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Inexplicable gaiety

By Martin Daly

We have commenced 2013 with Carnival on top of us before we could finish sleeping off the entry of the New Year. I refer to sleeping off the New Year, not insensitive to the virtue of readers regular in their sobriety. I do so because of the firework terrorism to which we are now subject and which leaves every one groggy on New Year's morning and at other festive times.

This firework terrorism is another anti-social habit, which our poorly governed country has sat back and allowed to flourish on the margin of laws, which if not of ambiguous content, are ambiguously enforced, thereby permitting enormous profit to be made by a minority.

I begin 2013 fearful of the ever-growing, oppressive chaos of life in the republic and sad for the powerlessness we all feel when oppressed by the fireworks and other negative forces, such as the road hogs, endemic corruption and a crazy-ants Parliament.

Having just passed a law to abolish preliminary inquiries,the Parliament un-passes it. For its next trick,the Parliament schedules legislation on the constitutional relationship between Trinidad and Tobago for debate in the middle of a Tobago House of Assembly election, made more vicious by Hilton Sandy's contemptible racist remark.

As the chaos grows, as the anti -social citizens appear to be winning, as politics remains the choice of Bim or Bam and governance continues to be the practice of form over substance, except when preferred pockets are to be made strong, my frustration grows that we are proving that Naipaul's caricature of us was deadly accurate in many respects. Despite his snobbery and his contempt for us, which turned my stomach when I first read The Middle Passage late in my teens, I have to accept that we are playing the caricature.

I remind readers that Naipaul's central thesis in The Middle Passage is that we are a materialistic society in which every person grasps what can be grasped for self, without regard or loyalty to any value set. This, he said 50 years ago, has given Trinidad "its special character, its ebullience and irresponsibility" and has also given us "a gaiety, so inexplicable to the tourist who sees the shacks of Shanty Town and inexplicable to me who had remembered it as the land of failures".

I contest that we are a land of failures but we do have profound institutional failures and the bad results of them are all around us. Yet today we are a month away from the peak of the annual period of greatest abandon in our republic and in the middle of all this, admittedly in part because of the express time constraints in the Constitution, the nomination of a new President comes up. Hopefully the calibre of the newcomer will be sufficiently high to avoid the stamp "Another Ole Mas President" sticking to him or her.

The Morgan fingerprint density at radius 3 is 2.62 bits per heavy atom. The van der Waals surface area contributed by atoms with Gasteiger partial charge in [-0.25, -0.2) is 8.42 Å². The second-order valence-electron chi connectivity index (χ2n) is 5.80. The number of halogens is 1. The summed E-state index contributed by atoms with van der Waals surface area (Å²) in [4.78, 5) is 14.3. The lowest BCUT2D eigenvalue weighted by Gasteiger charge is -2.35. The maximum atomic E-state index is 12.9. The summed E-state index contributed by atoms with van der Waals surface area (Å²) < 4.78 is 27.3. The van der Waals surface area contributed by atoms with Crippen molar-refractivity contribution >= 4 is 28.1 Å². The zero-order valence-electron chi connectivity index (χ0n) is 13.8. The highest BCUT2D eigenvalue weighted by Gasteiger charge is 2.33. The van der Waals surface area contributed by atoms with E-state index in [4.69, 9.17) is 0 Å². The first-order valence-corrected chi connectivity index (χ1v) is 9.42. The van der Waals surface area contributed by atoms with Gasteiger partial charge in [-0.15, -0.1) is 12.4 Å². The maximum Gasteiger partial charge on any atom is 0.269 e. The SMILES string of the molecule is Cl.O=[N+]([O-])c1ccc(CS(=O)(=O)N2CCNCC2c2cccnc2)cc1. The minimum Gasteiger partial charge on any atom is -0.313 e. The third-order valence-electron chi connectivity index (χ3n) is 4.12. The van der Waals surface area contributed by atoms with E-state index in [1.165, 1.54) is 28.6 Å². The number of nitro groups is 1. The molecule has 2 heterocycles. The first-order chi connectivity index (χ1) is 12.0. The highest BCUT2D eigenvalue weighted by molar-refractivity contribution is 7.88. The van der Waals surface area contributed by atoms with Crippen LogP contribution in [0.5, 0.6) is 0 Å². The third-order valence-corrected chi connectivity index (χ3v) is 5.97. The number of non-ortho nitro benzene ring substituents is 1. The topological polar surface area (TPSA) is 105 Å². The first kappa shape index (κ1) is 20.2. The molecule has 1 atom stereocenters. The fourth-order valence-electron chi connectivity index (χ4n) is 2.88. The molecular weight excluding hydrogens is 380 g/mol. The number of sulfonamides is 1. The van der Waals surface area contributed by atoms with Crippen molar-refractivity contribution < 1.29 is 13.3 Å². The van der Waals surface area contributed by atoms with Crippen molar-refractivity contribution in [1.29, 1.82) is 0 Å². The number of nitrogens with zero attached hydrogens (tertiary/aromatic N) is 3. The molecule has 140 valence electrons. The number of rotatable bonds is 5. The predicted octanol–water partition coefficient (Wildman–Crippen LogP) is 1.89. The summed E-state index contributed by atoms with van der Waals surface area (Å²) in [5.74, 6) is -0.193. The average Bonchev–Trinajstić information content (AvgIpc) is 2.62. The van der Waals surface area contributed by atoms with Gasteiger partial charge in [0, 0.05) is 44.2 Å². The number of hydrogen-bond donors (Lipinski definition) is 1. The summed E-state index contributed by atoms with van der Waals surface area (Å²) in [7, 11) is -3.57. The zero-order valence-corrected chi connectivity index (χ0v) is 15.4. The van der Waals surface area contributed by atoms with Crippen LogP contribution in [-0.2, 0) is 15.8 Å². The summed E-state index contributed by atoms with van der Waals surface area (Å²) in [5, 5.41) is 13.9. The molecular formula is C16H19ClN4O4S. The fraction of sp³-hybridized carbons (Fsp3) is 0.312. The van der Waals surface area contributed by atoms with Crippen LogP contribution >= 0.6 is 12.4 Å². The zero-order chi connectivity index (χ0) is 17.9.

Why and how we live in such a state of paradox are complicated issues but the gaiety is inexplicable unless you live and regularly get your head bounce here. Even as I quote the phrase "inexplicable gaiety" and adopt it as my headline, I am bouncing my head against the form over substance character of our governance. There are expensive, official advertising boasts about equal opportunity but nearly every Minister and the political satellites run like a thief from the mere mention of equal opportunity regardless of sexual preferences, even though they fete and dance with the best of "them".

As I quote the reference to Shanty Town and rejoice that we no longer have the old one, I am intensely aware how our Governments have nevertheless failed the disadvantaged. As a pan movement advocate, I am also very aware of the high level of indifference to the unique musical accomplishments created in many disadvantaged communities.

January mornings are dark. That signals that Jouvert and the exhilaration of sunrise or rain at dawn over a bomb tune are around the corner. That makes me happy and I peep at my sailor suit already. My happiness is explicable because the brilliant music is the product of rebellion and a search for identity by people rising above disadvantaged conditions.

I am proud to live in a place that has such music and in a place in which the music makers are advancing their craft and moulding youngsters in their yards against the odds of their surrounding environment.

By means of the tender ministrations of the management of Woodbrook Playboyz those of us who frequent that yard on Fridays have been treated to SuperBlue at close quarters and I have had the pleasure of having him sing at home in my yard. SuperBlue's journey from deep South to town is a triumph over disadvantage. His re-appearance in Soca Monarch will confirm indigenous music and dance as the root cause of happiness in an otherwise worsening,chaotic overall situation.

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